Station wagon with a pine on the roof says ‘Christmas’

Melissa Preddy
Special to The Detroit News

Today kicks off decorating weekend in many households. Themes ranging from cartoon characters to prim Victorian to chalkboard-and-burlap will reign for the next five or six weeks.

One of my favorite holiday motifs — and indeed the basis for my vintage decor scheme this season — is the image of an old Woody or Estate wagon with a fresh-cut Christmas tree roped to the roof.

The simple silhouette of a vehicle — usually depicted as fire-engine red — with a spruce or fir aboard evokes a complex seasonal mix of memories: the brisk, wintry outdoors, the anticipation of tree-trimming fun to come, the pungent scent of sap that you just don’t get with a wispy tinsel tree or practical plastic pine.

(I’ve never chopped down a tree, lashed it to my vehicle and driven home through snowy lanes — though I did once stuff a full-size Scotch pine into the trunk of my purple Ford Escort. It emerged not too worse for wear and, bedecked with those old-style multi-colored C-7 bulbs, made a handsome holiday focal point.)

Somehow just looking at the wholesome mid-century styling of these early utility vehicles, earnestly on their mission to spread holiday cheer, makes me smile. And the tree-atop-the-wagon image must evoke the same wistful feeling in others as it does in me. It’s what the Dictionary of Urban Sorrows (a compendium of made-up words) calls anemoia — that yearning or nostalgia for a time you’ve never actually known. Judging by the array of merchandise out there that features the retro motif, the sentiment is shared by others.

Without even trying, I’ve accumulated a number of goods bearing the tree-toting trucks: a mini version adds a jaunty touch to my mantelpiece Christmas village, a printed flour-sack tea towel spruces up the kitchen (no pun intended), rustic wall art graces the foyer and a ready-to-be-filled stack of 1940s-looking paper gift bags awaits in the wrapping area. Just the other day, I delightedly snapped up a mercury-glass model in a gift shop; the little 3-inch crimson Woody wagon is decked with a tiny snow-flocked tree.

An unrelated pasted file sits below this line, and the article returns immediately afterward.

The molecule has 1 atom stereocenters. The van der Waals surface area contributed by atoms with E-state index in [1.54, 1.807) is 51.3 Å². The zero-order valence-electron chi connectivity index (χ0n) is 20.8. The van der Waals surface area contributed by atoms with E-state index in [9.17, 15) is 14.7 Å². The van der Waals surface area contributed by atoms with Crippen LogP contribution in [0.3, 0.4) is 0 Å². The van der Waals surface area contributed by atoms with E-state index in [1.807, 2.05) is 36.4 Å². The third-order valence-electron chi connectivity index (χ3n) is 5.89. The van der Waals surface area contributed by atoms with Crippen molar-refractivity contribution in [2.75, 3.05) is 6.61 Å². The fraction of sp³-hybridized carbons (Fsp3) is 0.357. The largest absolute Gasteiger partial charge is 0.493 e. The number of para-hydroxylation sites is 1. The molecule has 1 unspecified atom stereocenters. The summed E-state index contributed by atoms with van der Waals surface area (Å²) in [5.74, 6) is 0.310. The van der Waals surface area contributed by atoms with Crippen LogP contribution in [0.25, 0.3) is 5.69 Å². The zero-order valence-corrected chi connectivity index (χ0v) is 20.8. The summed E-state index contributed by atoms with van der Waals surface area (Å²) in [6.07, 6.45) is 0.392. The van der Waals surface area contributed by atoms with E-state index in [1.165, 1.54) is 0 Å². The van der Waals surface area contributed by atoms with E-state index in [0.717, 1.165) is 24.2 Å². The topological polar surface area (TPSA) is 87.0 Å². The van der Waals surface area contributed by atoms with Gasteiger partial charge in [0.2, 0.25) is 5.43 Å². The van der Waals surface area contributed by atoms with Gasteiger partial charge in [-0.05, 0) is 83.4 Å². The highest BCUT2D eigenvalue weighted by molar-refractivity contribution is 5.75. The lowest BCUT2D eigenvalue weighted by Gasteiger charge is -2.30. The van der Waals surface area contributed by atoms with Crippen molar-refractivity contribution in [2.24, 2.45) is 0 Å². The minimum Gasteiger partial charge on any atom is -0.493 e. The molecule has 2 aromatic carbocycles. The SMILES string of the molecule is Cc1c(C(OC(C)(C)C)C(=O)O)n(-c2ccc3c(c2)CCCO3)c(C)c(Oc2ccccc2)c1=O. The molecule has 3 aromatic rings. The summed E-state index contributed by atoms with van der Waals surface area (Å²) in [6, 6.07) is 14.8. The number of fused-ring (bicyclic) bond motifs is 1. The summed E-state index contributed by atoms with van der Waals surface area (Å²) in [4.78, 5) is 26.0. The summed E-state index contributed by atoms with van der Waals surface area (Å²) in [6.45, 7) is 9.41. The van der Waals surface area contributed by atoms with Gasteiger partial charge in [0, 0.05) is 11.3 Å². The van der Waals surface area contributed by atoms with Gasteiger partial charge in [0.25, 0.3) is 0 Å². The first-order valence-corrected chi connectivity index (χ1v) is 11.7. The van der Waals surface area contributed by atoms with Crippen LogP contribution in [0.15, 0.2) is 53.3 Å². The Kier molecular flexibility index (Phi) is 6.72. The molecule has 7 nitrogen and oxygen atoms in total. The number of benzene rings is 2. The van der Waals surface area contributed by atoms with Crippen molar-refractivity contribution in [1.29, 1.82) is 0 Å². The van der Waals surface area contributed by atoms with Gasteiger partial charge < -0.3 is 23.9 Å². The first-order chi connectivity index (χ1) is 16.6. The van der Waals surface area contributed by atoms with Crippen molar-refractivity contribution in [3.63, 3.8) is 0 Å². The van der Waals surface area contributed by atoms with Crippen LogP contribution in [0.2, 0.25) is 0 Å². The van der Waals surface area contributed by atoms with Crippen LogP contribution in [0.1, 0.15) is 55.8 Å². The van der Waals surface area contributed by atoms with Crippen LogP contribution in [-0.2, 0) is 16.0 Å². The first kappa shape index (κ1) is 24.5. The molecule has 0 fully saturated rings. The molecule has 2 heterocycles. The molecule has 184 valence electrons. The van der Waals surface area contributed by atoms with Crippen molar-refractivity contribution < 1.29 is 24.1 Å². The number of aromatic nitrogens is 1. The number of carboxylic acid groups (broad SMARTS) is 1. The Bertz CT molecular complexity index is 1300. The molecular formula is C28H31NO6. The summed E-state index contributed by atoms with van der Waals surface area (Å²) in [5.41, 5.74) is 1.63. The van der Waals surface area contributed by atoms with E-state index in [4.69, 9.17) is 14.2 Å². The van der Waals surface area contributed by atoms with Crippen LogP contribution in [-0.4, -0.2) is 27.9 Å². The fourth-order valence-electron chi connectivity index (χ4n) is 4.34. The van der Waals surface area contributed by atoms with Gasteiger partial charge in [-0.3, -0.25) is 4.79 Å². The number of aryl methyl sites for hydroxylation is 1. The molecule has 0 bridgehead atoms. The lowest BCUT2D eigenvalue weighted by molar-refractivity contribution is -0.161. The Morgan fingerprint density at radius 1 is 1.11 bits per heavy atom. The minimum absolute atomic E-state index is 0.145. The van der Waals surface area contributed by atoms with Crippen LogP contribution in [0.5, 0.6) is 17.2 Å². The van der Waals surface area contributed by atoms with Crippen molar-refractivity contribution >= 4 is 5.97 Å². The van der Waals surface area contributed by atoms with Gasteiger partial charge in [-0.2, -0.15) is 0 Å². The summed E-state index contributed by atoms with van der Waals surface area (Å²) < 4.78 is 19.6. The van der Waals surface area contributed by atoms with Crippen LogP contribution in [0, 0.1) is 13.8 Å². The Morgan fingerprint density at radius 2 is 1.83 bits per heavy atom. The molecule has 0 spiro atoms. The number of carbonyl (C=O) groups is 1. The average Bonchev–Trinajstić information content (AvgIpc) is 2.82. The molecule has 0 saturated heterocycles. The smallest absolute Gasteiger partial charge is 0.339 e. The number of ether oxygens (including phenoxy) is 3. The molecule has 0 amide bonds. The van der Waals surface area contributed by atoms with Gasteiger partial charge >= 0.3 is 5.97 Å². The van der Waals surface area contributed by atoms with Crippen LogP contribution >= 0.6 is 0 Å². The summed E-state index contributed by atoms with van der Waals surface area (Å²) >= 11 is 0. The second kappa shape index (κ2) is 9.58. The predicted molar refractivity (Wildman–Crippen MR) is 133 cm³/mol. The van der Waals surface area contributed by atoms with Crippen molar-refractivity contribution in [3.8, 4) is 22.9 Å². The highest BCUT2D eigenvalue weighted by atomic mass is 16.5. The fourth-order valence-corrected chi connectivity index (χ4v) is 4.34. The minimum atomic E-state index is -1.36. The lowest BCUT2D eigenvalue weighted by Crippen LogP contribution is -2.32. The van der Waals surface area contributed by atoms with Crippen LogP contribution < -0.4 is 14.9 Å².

Now that I’m officially on the hunt, the trail has led to more. Pottery Barn is selling a $55 embroidered “lumbar pillow” with the red vehicle stitched against a woodland background; a company called Vineyard Vines offers a man’s necktie dotted with tiny tree-topped wagons for $49.50; the coordinating Woody-and-pine belt is $58.

A place called Castaway, based on Nantucket Island, sells a “corduroy beachcomber pant” for a cool $158; the wide-wale tan fabric is sprinkled with tiny wagon-bearing trees. Bow ties, door mats, pint glasses, lunch bags, key rings — from the haute to the homemade, there’s an item for seemingly every taste, budget and need.

For non-purists, an even greater array of goods features ordinary station wagons (often inspired by the Griswold family in “National Lampoon’s Christmas Vacation”) carting the yule trees — from caps and greeting cards to toddler pajamas, from socks to stainless-steel travel mugs, the list goes on.

Naturally, crafty sites like Zazzle, Etsy and of course, Pinterest, offer ideas galore for the do-it-yourselfer, from party invitations to custom postage stamps. And what stocking would be complete with a bit of new holiday jewelry: To my great glee, I spotted a charming pewter pin of a 1940s Woody complete with tiny green pine, and you can believe it didn’t take long to click “add to cart” for that find.

My holiday tree may come from a cardboard box in the basement, instead of a snow-blanketed forest but thanks to purveyors of retro decorations, with a little Nat King Cole on the Bluetooth speaker and the scent of sweet hot chocolate emanating from the microwave, I can dream.

Melissa Preddy is a Michigan-based freelance writer. Reach her via